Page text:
Couples who adopt after unsuccessful IVF treatment have a better quality of life than both childless couples and couples without fertility problems, reveals a study from the Sahlgrenska Academy, University of Gothenburg, Sweden. The study was published in the journal Acta Obstetricia et Gynecologica Scandinavica.
A research group comprising midwives and doctors at the Sahlgrenska Academy, University of Gothenburg, studied quality of life five years after IVF treatment in 979 men and women in the Västra Götaland region.
The study compared couples whose IVF treatment had failed with those whose treatment had resulted in children, those who did not have any fertility problems and those who, following unsuccessful IVF treatment, decided to adopt. It shows that quality of life, measured as psychological wellbeing and a feeling of connection, was highest among couples who had adopted.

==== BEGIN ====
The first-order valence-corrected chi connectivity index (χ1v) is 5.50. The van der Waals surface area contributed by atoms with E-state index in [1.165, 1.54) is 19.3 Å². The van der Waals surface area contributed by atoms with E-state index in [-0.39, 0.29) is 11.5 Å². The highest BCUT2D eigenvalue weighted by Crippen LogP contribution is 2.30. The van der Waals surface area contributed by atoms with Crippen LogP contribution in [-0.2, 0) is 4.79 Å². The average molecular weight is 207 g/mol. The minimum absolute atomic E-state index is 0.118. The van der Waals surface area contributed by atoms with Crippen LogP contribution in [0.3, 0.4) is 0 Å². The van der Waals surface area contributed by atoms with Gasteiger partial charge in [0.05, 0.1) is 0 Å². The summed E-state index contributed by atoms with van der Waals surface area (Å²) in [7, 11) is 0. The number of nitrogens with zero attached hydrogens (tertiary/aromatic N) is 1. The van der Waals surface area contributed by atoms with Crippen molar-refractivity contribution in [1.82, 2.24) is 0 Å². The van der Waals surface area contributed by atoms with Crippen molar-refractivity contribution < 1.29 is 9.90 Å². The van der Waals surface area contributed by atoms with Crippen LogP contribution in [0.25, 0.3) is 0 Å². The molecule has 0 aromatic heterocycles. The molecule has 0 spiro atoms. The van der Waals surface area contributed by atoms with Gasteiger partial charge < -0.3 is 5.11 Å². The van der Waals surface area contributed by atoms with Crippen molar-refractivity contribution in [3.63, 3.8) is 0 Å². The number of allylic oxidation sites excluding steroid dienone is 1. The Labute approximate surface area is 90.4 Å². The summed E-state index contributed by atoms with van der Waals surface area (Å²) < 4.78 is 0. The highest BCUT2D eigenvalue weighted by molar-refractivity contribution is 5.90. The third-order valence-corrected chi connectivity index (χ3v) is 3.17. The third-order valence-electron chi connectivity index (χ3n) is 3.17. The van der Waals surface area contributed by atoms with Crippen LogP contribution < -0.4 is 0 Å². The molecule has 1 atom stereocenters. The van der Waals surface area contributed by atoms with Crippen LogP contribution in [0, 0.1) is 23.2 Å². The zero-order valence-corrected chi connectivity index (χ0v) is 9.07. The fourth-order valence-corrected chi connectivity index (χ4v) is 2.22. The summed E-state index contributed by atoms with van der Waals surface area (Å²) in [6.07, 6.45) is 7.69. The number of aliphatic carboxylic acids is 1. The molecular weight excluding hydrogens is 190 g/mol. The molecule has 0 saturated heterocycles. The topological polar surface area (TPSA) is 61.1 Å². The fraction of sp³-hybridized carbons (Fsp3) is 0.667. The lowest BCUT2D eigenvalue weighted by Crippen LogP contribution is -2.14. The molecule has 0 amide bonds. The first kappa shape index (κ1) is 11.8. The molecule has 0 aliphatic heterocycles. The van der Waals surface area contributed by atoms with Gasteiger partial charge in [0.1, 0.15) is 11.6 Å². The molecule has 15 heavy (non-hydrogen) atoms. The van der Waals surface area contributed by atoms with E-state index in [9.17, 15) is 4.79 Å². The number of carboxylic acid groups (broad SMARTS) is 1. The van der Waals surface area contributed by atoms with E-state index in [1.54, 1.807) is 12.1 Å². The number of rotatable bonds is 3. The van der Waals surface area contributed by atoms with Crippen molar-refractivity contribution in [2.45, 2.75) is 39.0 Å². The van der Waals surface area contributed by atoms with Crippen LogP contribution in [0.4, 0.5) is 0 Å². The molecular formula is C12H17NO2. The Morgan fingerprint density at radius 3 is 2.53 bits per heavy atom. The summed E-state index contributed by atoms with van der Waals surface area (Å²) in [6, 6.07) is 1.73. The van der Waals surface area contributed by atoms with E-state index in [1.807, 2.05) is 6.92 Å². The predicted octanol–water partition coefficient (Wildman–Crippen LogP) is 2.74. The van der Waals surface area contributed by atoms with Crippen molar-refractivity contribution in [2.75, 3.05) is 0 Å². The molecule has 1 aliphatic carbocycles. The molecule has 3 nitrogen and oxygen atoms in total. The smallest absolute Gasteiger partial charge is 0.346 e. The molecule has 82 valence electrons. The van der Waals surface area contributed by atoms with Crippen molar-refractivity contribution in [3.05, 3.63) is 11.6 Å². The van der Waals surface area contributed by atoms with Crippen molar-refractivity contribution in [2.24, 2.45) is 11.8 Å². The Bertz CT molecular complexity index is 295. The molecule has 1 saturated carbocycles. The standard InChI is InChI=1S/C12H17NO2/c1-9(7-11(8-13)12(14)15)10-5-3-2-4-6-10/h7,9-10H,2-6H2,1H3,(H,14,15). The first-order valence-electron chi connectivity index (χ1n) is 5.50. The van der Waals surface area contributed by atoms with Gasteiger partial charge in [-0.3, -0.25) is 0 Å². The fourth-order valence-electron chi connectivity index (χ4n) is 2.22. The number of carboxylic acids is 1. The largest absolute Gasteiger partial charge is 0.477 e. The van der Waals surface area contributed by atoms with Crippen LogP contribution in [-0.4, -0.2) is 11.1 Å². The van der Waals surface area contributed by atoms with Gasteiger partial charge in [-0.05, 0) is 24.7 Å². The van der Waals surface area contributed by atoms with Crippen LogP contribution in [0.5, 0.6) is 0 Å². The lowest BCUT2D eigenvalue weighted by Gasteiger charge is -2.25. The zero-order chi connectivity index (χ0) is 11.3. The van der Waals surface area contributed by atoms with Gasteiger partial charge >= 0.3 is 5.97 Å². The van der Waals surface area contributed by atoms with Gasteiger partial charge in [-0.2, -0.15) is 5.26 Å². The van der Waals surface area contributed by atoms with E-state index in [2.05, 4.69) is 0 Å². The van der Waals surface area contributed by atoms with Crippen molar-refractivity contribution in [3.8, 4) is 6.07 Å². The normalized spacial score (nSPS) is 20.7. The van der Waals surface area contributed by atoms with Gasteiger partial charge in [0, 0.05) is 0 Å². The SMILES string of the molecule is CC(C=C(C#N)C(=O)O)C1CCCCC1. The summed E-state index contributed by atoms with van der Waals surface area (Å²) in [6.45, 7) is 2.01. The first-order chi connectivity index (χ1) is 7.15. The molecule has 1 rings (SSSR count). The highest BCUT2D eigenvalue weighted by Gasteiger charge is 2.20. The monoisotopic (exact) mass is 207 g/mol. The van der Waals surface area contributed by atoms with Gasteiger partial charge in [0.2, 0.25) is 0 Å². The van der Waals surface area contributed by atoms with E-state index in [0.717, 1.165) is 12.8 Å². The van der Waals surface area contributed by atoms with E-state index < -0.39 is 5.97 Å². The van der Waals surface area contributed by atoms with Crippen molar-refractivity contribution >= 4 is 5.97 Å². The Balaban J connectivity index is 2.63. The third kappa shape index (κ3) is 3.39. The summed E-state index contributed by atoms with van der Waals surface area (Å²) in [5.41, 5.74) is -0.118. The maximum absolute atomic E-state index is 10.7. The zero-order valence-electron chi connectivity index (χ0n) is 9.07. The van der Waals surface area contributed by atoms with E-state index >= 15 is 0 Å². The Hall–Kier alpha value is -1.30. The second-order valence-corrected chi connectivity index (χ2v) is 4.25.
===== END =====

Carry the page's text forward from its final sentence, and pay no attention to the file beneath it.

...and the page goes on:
This wellbeing and feeling of connection was lowest among couples whose IVF treatment had failed and who were still childless.
“This shows that quality of life is strongly linked with children, irrespective of whether they’re the result of spontaneous pregnancies, adoption or step-children,” says professor Marie Berg of the Sahlgrenska Academy, University of Gothenburg, who worked on the study.
“The results show that it can be important to consider adoption as soon as couples seek medical help for infertility, especially now that we know that adoption enhances quality of life. As things stand, the issue of adoption is pursued only once IVF treatment has failed.”
The research group behind the study comprised midwives and doctors working at the Sahlgrenska Academy, University of Gothenburg and at the fertility units at Sahlgrenska University Hospital, Skaraborg Hospital Skövde and the county hospitals in Borås and Uddevalla.